Moreover, well-minded people often exhibit major differences in opinions about what constitutes ethical behavior and how these ethical decisions need to be made, further compounding the complex nature of the subject. A lot of evidence that we discuss in this paper shows that the advantages gained in taking an ethical stance are well worth the efforts taken in this often tricky path. This paper identifies the inherent long term benefits of actively managing the business ethics process in organizations and explores the value in ethical leadership especially in the air travel industry using relevant examples.
The ethical issues that have afflicted companies like Enron, WorldCom and Tyco have brought the impact of ethics violations to the popular attention in the United States. Parmalat, Adecco, Ahoid and Skandia have grabbed the media focus in Europe. In all these scandals involving breach of corporate ethics, revelations have been followed by investigations, accusations, claims and counter claims. Legal wrangling involving formal investigations, testimony, evidence trials, verdicts and punishments have gained relentless media coverage. The resulting damage done to the reputation of these businesses is enormous. As a result, the employee morale becomes very low in this worrisome, suspicious and discouraging environment. May International, a management consultation firm, recently conducted a survey of businesses in US and in Italy to determine how business owners viewed corporate ethics. Concern for business and personal reputation was the reason most often (54% of respondents) stated by Italian business owners for concern about ethics. The most common reason (43%) noted by U.S. business owners for their ethics concern was the basic belief that acting ethically is the right thing to do. Frank Navran, principal consultant and director of training at the Ethics Resource Center, a nonprofit educational organization in Washington, D.C., identifies five types of imperatives that seem to drive organizational values initiatives:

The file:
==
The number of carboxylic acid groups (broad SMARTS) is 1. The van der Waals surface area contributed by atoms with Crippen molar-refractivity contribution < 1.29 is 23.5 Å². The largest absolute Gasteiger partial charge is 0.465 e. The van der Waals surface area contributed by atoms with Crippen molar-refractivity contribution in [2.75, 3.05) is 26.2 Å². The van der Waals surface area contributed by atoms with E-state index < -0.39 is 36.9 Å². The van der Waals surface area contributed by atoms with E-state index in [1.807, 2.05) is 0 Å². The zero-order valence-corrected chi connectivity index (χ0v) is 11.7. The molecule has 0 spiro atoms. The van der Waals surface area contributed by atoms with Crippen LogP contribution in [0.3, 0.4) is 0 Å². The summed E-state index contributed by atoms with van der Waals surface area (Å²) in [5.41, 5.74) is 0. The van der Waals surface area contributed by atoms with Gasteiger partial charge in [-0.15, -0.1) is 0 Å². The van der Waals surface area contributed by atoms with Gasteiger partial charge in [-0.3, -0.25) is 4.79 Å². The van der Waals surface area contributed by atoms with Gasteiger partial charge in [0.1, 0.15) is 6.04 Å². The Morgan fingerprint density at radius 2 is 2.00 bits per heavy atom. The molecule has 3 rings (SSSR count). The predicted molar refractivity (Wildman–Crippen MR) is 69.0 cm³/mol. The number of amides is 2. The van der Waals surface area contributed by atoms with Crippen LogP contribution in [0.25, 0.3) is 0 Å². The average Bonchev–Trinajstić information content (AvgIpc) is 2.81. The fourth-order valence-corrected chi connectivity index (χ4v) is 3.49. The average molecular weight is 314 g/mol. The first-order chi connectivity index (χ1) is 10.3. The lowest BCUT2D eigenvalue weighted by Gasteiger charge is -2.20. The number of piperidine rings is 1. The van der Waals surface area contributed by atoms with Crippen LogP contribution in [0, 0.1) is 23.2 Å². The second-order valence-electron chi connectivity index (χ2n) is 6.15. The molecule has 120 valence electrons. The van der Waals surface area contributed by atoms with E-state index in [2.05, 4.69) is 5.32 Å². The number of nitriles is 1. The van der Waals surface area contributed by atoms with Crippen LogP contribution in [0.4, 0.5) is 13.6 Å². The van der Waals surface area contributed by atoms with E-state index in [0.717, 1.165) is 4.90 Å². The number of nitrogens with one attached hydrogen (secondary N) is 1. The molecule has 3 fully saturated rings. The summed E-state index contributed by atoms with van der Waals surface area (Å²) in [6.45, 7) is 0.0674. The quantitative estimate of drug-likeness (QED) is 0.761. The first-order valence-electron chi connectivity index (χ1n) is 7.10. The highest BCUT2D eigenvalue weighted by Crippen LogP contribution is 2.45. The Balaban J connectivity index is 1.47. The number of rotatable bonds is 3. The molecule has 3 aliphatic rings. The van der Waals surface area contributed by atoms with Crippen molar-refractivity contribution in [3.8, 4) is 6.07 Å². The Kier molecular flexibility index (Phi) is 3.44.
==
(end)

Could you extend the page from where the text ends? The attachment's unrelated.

* moral (the one, notes Navran, that every organization will claim)
* legal, or risk avoidance
* reputation management
* response to change
* pragmatic--good ethics is good business.
Advantages of an ethical stance:
Good business ethics can gain competitive advantage that is two-fold.
Employee benefits: Values create an organizational culture that in turn engenders a higher level of trust. That trust leads to more open communication. Increased communication enables and empowers employees, particularly managers and professionals, to make better decisions. Also companies with sound business practices and established values report improve employee morale, reduced employee turnover and increased productivity. This builds employee loyalty and reduces hiring and training costs.
Business Benefits: There are three that we have identified below.
1. A Marketplace Advantage:
Customers and investors take into consideration corporate practices and values as primary considerations in their decision-making. Sound company ethics maintains loyal vendor relationships and reduces loss of suppliers and